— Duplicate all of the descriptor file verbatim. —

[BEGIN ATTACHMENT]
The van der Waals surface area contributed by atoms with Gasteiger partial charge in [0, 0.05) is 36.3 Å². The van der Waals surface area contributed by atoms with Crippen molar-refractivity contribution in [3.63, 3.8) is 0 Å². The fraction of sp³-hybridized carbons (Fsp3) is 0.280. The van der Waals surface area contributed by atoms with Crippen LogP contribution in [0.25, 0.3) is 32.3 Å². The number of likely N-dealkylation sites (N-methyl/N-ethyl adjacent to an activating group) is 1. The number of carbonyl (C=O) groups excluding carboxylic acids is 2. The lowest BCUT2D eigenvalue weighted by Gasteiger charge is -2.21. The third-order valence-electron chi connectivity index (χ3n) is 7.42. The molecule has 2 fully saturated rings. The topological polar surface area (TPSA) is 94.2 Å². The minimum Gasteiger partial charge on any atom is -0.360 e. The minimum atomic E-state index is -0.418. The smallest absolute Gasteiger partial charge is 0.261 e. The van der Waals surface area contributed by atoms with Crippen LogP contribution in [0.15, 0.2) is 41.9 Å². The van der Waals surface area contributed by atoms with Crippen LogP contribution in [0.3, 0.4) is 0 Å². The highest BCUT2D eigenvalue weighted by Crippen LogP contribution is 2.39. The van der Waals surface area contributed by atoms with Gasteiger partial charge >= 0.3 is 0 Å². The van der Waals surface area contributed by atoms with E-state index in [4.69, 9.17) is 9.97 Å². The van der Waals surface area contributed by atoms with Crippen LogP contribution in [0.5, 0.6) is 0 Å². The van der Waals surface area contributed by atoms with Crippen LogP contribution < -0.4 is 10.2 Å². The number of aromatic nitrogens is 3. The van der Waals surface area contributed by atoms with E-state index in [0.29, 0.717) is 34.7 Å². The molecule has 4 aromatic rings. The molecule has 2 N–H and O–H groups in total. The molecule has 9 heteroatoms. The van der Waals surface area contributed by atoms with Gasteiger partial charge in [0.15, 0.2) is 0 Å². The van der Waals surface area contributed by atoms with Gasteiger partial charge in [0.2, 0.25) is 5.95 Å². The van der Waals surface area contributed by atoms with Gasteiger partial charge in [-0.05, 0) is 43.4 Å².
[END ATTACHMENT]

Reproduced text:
The van der Waals surface area contributed by atoms with Gasteiger partial charge in [0, 0.05) is 36.3 Å². The van der Waals surface area contributed by atoms with Crippen molar-refractivity contribution in [3.63, 3.8) is 0 Å². The fraction of sp³-hybridized carbons (Fsp3) is 0.280. The van der Waals surface area contributed by atoms with Crippen LogP contribution in [0.25, 0.3) is 32.3 Å². The number of likely N-dealkylation sites (N-methyl/N-ethyl adjacent to an activating group) is 1. The number of carbonyl (C=O) groups excluding carboxylic acids is 2. The lowest BCUT2D eigenvalue weighted by Gasteiger charge is -2.21. The third-order valence-electron chi connectivity index (χ3n) is 7.42. The molecule has 2 fully saturated rings. The topological polar surface area (TPSA) is 94.2 Å². The minimum Gasteiger partial charge on any atom is -0.360 e. The minimum atomic E-state index is -0.418. The smallest absolute Gasteiger partial charge is 0.261 e. The van der Waals surface area contributed by atoms with Crippen LogP contribution in [0.15, 0.2) is 41.9 Å². The van der Waals surface area contributed by atoms with Crippen LogP contribution in [0.3, 0.4) is 0 Å². The highest BCUT2D eigenvalue weighted by Crippen LogP contribution is 2.39. The van der Waals surface area contributed by atoms with Gasteiger partial charge >= 0.3 is 0 Å². The van der Waals surface area contributed by atoms with E-state index in [4.69, 9.17) is 9.97 Å². The van der Waals surface area contributed by atoms with Crippen LogP contribution in [0.5, 0.6) is 0 Å². The van der Waals surface area contributed by atoms with Crippen LogP contribution < -0.4 is 10.2 Å². The number of aromatic nitrogens is 3. The van der Waals surface area contributed by atoms with E-state index in [0.29, 0.717) is 34.7 Å². The molecule has 4 aromatic rings. The molecule has 2 N–H and O–H groups in total. The molecule has 9 heteroatoms. The van der Waals surface area contributed by atoms with Gasteiger partial charge in [0.15, 0.2) is 0 Å². The van der Waals surface area contributed by atoms with Gasteiger partial charge in [0.2, 0.25) is 5.95 Å². The van der Waals surface area contributed by atoms with Gasteiger partial charge in [-0.05, 0) is 43.4 Å².